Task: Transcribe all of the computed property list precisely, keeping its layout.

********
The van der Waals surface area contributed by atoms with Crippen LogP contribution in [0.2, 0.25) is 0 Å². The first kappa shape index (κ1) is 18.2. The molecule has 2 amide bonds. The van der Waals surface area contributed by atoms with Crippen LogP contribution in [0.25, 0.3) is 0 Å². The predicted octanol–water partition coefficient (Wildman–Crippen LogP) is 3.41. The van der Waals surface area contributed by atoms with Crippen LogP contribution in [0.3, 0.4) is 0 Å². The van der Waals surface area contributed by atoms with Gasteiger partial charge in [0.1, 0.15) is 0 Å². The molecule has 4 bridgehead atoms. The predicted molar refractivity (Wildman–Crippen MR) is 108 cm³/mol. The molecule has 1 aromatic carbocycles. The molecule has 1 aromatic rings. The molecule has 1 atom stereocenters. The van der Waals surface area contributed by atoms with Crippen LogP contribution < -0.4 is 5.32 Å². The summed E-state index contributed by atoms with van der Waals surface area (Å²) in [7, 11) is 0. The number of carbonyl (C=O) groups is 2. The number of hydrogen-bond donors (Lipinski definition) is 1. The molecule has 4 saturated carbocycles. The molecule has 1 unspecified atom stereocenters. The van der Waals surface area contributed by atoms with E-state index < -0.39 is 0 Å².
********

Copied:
The van der Waals surface area contributed by atoms with Crippen LogP contribution in [0.2, 0.25) is 0 Å². The first kappa shape index (κ1) is 18.2. The molecule has 2 amide bonds. The van der Waals surface area contributed by atoms with Crippen LogP contribution in [0.25, 0.3) is 0 Å². The predicted octanol–water partition coefficient (Wildman–Crippen LogP) is 3.41. The van der Waals surface area contributed by atoms with Crippen LogP contribution in [0.3, 0.4) is 0 Å². The van der Waals surface area contributed by atoms with Gasteiger partial charge in [0.1, 0.15) is 0 Å². The molecule has 4 bridgehead atoms. The predicted molar refractivity (Wildman–Crippen MR) is 108 cm³/mol. The molecule has 1 aromatic carbocycles. The molecule has 1 aromatic rings. The molecule has 1 atom stereocenters. The van der Waals surface area contributed by atoms with Crippen LogP contribution < -0.4 is 5.32 Å². The summed E-state index contributed by atoms with van der Waals surface area (Å²) in [7, 11) is 0. The number of carbonyl (C=O) groups is 2. The number of hydrogen-bond donors (Lipinski definition) is 1. The molecule has 4 saturated carbocycles. The molecule has 1 unspecified atom stereocenters. The van der Waals surface area contributed by atoms with E-state index < -0.39 is 0 Å².